50 Words or Less
The Bushnell Excel GPS watch is one of the best wearable GPS devices on the market. Excellent display and ease of use highlight a long list of positives.
There are many GPS options available to golfers – watches, handheld devices, and a myriad of apps on your phone. The Bushnell Excel doesn’t make you choose: it gives you a high quality app to pair with the watch. For this review, I took both to the course to see how they stack up to the competition.
Set Up & Ease of Use
The Bushnell Excel GPS is pleasantly short on accessories. In the box you’ll find the watch, a USB charging dock, and a brush for cleaning the contacts on the watch.
After opening it up, I threw the watch on the charger to get it to 100%, and I downloaded the Bushnell app to my phone. Once the watch was charged, I paired it with the phone in a couple clicks.
During my first round with the Excel, I was able to get everything up and running quickly without benefit of instructions. There are only five buttons which makes it easy to trial-and-error your way to whatever features you need.
Finally, one of the major advantages of the Excel is wireless updating. It comes with over 35,000 courses pre-loaded, but eventually you’ll need an update. If you pair your Excel to your phone, it will update courses without the hassle of plugging the watch into your computer and going through a long series of menus.
Accuracy & Performance
After powering up and switching into golf mode, the Excel took a couple minutes to get a GPS signal and list the nearby courses. Once I selected the course, there was no need to touch the watch again. It quickly and accurately changed holes and yardages as I walked.
If you want more information than the yardages to the front, center, and back of the green, that is available. One push of a button brings up the distances to hazards. You need to decode some abbreviations, but I found them all fairly intuitive. You can also use the Excel to measure the distance of your shots.
I found wearing the Excel on the course to be acceptable. It’s very light, but it isn’t small. As someone who normally golfs without anything on his wrists, the Excel was noticeable to me but not bothersome. The size is a plus in that it makes the display larger and easier to read. The display also auto-adjusts its brightness for readability in all light conditions.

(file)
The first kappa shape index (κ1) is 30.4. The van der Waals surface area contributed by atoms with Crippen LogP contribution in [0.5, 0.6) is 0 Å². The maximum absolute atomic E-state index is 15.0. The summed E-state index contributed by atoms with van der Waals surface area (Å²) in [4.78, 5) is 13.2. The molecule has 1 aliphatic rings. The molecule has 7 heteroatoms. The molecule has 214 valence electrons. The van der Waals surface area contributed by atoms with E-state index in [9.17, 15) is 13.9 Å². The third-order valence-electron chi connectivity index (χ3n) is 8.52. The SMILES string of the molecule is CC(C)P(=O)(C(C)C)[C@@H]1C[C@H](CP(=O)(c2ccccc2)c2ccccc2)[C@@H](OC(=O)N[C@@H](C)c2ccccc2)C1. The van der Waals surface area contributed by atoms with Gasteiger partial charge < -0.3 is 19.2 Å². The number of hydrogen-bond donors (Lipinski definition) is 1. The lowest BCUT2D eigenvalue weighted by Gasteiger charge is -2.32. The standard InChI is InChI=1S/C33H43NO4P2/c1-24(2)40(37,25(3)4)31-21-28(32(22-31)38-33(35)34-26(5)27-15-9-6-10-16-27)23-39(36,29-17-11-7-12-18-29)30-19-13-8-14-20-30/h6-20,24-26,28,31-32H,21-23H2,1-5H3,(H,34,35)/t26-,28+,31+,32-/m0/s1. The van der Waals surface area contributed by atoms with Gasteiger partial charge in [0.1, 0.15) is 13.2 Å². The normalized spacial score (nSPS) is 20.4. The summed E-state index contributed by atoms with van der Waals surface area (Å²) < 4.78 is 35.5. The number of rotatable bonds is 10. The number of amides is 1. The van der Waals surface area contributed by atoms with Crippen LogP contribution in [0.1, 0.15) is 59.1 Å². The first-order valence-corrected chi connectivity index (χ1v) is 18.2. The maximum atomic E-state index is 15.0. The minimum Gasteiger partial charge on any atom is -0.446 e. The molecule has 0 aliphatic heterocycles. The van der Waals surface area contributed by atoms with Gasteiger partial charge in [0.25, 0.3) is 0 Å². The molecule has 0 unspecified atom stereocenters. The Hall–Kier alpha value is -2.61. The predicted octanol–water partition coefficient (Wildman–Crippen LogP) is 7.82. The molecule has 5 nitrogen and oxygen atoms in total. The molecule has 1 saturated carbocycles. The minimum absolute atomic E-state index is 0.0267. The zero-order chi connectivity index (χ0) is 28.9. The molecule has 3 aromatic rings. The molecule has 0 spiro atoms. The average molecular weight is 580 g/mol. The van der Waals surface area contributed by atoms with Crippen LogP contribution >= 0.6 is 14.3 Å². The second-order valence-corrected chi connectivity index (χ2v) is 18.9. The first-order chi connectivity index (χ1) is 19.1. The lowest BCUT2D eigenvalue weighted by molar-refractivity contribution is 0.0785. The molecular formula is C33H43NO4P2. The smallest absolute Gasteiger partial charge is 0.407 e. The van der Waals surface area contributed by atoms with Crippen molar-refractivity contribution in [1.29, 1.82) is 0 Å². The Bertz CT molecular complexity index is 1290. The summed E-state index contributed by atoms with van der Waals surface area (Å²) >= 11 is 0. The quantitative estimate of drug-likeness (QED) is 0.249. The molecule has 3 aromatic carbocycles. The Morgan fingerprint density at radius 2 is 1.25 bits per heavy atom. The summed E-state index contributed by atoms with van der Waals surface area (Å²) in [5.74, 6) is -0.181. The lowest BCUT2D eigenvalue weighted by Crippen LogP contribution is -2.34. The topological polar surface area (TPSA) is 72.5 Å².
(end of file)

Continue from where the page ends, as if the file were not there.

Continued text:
Bushnell’s golf app is one of my favorites. I really like the arcs at 100, 150, 200, and 250 yards, and you can tap the map to get the exact distance to any given point on the hole. Perhaps the best feature is the flyover view of the hole. This is particularly valuable when you’re playing a hole for the first time. Finally, the app allows for score keeping and shows you all the data you could otherwise find by scrolling through menus on your watch.
In addition to providing distances, the Excel can measure your swing tempo, count your steps, show you the weather, and give you notifications from your phone. With all of these features, the Excel can easily be your everyday watch or a replacement for a FitBit.
The Bushnell Excel GPS watch retails for $250 (support PluggedInGolf, buy it HERE). A quick search of the current GPS market reveals this to be on the upper end in terms of price, with many watches and bands at or under $125.
Having reviewed a handful of these lower priced GPS units, my feeling is that you get what you pay for. There are a number of things about the Excel – wireless updates, larger display, extra non-golf features, and the app – that make it superior to the cheaper products.
If you want to improve your pace and play (and make better course management decisions), a wearable GPS is hard to beat. On the fundamentals – speed, accuracy, display quality – the Bushnell Excel is near the top of the class. The additional functions push the value over the top.